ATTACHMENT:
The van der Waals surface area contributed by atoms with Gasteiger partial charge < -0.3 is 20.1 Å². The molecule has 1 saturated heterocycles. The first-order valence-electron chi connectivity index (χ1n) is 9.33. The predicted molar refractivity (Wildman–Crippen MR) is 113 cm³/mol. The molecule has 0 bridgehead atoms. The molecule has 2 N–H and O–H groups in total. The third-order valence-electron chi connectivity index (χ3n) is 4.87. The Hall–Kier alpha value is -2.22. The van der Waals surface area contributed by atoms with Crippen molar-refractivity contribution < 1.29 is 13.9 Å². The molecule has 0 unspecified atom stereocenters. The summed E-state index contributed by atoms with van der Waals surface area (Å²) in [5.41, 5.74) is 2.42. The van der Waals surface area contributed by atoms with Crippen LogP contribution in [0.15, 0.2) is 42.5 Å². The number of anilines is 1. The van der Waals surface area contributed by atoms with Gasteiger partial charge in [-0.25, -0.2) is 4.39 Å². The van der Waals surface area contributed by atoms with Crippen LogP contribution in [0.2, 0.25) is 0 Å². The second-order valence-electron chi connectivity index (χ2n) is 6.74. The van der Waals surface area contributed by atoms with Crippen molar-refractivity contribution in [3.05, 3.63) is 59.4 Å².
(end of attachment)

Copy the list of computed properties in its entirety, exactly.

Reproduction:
The van der Waals surface area contributed by atoms with Gasteiger partial charge < -0.3 is 20.1 Å². The molecule has 1 saturated heterocycles. The first-order valence-electron chi connectivity index (χ1n) is 9.33. The predicted molar refractivity (Wildman–Crippen MR) is 113 cm³/mol. The molecule has 0 bridgehead atoms. The molecule has 2 N–H and O–H groups in total. The third-order valence-electron chi connectivity index (χ3n) is 4.87. The Hall–Kier alpha value is -2.22. The van der Waals surface area contributed by atoms with Crippen molar-refractivity contribution < 1.29 is 13.9 Å². The molecule has 0 unspecified atom stereocenters. The summed E-state index contributed by atoms with van der Waals surface area (Å²) in [5.41, 5.74) is 2.42. The van der Waals surface area contributed by atoms with Crippen LogP contribution in [0.15, 0.2) is 42.5 Å². The number of anilines is 1. The van der Waals surface area contributed by atoms with Gasteiger partial charge in [-0.25, -0.2) is 4.39 Å². The van der Waals surface area contributed by atoms with Crippen LogP contribution in [0.2, 0.25) is 0 Å². The second-order valence-electron chi connectivity index (χ2n) is 6.74. The van der Waals surface area contributed by atoms with Crippen molar-refractivity contribution in [3.05, 3.63) is 59.4 Å².